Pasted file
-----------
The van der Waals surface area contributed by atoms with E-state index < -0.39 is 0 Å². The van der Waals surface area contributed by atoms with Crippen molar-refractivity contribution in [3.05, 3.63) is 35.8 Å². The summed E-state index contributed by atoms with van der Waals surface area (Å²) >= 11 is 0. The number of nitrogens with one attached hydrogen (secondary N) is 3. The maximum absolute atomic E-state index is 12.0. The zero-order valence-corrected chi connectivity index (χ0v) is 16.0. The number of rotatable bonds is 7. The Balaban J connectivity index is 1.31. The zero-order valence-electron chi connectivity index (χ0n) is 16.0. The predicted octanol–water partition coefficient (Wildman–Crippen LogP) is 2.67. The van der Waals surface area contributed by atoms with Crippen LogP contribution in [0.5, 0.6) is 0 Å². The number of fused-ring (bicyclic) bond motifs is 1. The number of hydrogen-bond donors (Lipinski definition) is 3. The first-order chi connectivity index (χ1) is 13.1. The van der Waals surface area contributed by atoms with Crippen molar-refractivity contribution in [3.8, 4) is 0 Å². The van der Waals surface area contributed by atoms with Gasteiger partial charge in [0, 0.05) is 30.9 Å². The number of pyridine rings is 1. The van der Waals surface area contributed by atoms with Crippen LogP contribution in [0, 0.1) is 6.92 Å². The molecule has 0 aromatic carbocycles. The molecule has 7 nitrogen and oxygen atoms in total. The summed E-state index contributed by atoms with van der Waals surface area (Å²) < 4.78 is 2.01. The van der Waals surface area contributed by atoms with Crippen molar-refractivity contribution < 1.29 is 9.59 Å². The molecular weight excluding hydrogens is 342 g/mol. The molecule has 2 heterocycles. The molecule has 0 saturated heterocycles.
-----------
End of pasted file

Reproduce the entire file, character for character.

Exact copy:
The van der Waals surface area contributed by atoms with E-state index < -0.39 is 0 Å². The van der Waals surface area contributed by atoms with Crippen molar-refractivity contribution in [3.05, 3.63) is 35.8 Å². The summed E-state index contributed by atoms with van der Waals surface area (Å²) >= 11 is 0. The number of nitrogens with one attached hydrogen (secondary N) is 3. The maximum absolute atomic E-state index is 12.0. The zero-order valence-corrected chi connectivity index (χ0v) is 16.0. The number of rotatable bonds is 7. The Balaban J connectivity index is 1.31. The zero-order valence-electron chi connectivity index (χ0n) is 16.0. The predicted octanol–water partition coefficient (Wildman–Crippen LogP) is 2.67. The van der Waals surface area contributed by atoms with Crippen LogP contribution in [0.5, 0.6) is 0 Å². The number of fused-ring (bicyclic) bond motifs is 1. The number of hydrogen-bond donors (Lipinski definition) is 3. The first-order chi connectivity index (χ1) is 13.1. The van der Waals surface area contributed by atoms with Crippen molar-refractivity contribution in [3.8, 4) is 0 Å². The van der Waals surface area contributed by atoms with Gasteiger partial charge in [0, 0.05) is 30.9 Å². The number of pyridine rings is 1. The van der Waals surface area contributed by atoms with Crippen LogP contribution in [0, 0.1) is 6.92 Å². The molecule has 0 aromatic carbocycles. The molecule has 7 nitrogen and oxygen atoms in total. The summed E-state index contributed by atoms with van der Waals surface area (Å²) < 4.78 is 2.01. The van der Waals surface area contributed by atoms with Crippen molar-refractivity contribution < 1.29 is 9.59 Å². The molecular weight excluding hydrogens is 342 g/mol. The molecule has 2 heterocycles. The molecule has 0 saturated heterocycles.